Currently, society is gradually developing an understanding of the importance of ensuring human rights and freedoms as the basis of the rule of law. An effective state mechanism should function in modern society, emphasizing the priority of human rights and liberties over other values and allowing citizens to use existing legal and organizational procedures to exercise their rights.
Today, police officers are often wary of everything related to human rights because, according to the prevailing opinion, human rights are more associated with the protection of the criminal than the victim. In this regard, it is necessary to determine that human rights should be a real factor in determining the purpose, content, and forms of their practical activities.
It is necessary to note that human rights should not be adjusted to ensure public order and public safety. On the contrary, these activities should be as consistent with human rights as possible. This provision is a key one, expressing the essence of the practical activities of the police. Ensuring the rule of law is a prerequisite for the observance of human rights by the police since it establishes and restricts the functions and powers of the police and dictates the norms governing professional behavior.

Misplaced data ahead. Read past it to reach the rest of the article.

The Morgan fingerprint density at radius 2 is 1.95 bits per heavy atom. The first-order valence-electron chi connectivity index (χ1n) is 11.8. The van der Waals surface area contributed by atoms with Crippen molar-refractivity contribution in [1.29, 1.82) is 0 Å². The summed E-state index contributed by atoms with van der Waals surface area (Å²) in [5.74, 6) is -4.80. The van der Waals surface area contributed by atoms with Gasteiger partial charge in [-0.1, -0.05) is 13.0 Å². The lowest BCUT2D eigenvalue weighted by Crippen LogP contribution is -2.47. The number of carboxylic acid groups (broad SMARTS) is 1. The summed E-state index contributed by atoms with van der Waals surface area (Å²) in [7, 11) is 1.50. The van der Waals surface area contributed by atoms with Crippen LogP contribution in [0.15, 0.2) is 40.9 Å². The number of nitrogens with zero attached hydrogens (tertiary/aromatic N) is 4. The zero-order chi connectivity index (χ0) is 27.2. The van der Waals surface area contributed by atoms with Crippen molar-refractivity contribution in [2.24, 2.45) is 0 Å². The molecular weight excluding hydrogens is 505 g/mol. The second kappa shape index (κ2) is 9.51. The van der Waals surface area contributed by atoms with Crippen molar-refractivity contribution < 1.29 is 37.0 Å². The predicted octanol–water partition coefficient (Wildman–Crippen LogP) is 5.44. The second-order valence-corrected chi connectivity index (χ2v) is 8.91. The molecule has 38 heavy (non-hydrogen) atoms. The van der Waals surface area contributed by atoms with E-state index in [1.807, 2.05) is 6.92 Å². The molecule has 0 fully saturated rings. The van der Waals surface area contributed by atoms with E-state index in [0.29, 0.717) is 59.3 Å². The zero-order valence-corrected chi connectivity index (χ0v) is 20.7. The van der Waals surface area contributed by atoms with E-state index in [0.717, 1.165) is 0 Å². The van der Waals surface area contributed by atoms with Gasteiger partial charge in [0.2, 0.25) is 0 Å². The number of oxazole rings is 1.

In addition, it defines the place and role of the police in the state-legal mechanism for ensuring human and civil rights and freedoms in general. Creating specific legal norms, procedures, and tools should be the basis for developing and implementing a mechanism for protecting citizens’ fundamental rights and freedoms.
Nevertheless, despite the need for the correct and practical application of these methods to “balance” the personal freedoms of citizens and the rights of the police, there are several problems. According to Australian Criminal Justice, it is impossible not to harass suspects’ freedoms in custody during interrogation.
In such cases, the police have superiority over the suspects in all respects. To eliminate this imbalance and reduce the risk of unreliable testimony, the court created certain guarantees or rights for suspects – the right to silence and a lawyer. However, the problem lies in the fact that, in most cases, these rights have only a symbolic meaning and do not affect the process of “balancing” the rights of citizens and the police in any way.
Unfortunately, it should be recognized that the powers between suspects and the police are unbalanced, firstly, because many cases of ill-treatment of people are simply impossible to track. Many people are supporters of expanding the powers of the police, as this, according to their assurances, will help win the war on crime.
In addition, in recent years, there has been a tendency for the Government to react reflexively to individual incidents, giving the police broad powers and not understanding the problem deeply. Such judicial procedures directly undermine the balance of public relations, preferring loud and decisive gestures to a long-term and thoughtful fight against crime.